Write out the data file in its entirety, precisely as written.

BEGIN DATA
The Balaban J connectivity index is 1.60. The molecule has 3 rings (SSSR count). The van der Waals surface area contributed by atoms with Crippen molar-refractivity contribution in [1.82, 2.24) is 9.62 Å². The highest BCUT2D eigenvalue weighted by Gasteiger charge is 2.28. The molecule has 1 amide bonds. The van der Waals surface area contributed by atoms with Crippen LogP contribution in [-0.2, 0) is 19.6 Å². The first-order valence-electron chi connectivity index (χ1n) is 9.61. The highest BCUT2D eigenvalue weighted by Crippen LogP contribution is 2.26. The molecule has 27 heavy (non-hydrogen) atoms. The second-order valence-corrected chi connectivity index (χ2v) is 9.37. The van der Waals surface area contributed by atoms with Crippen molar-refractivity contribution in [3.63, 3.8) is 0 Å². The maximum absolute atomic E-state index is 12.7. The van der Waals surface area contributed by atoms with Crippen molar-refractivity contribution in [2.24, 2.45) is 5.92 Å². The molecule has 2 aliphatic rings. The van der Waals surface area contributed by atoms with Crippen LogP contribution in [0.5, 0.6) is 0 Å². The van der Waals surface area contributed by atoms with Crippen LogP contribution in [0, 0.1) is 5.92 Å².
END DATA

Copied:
The Balaban J connectivity index is 1.60. The molecule has 3 rings (SSSR count). The van der Waals surface area contributed by atoms with Crippen molar-refractivity contribution in [1.82, 2.24) is 9.62 Å². The highest BCUT2D eigenvalue weighted by Gasteiger charge is 2.28. The molecule has 1 amide bonds. The van der Waals surface area contributed by atoms with Crippen LogP contribution in [-0.2, 0) is 19.6 Å². The first-order valence-electron chi connectivity index (χ1n) is 9.61. The highest BCUT2D eigenvalue weighted by Crippen LogP contribution is 2.26. The molecule has 27 heavy (non-hydrogen) atoms. The second-order valence-corrected chi connectivity index (χ2v) is 9.37. The van der Waals surface area contributed by atoms with Crippen molar-refractivity contribution in [3.63, 3.8) is 0 Å². The maximum absolute atomic E-state index is 12.7. The van der Waals surface area contributed by atoms with Crippen molar-refractivity contribution in [2.24, 2.45) is 5.92 Å². The molecule has 2 aliphatic rings. The van der Waals surface area contributed by atoms with Crippen LogP contribution in [0.5, 0.6) is 0 Å². The van der Waals surface area contributed by atoms with Crippen LogP contribution in [0, 0.1) is 5.92 Å².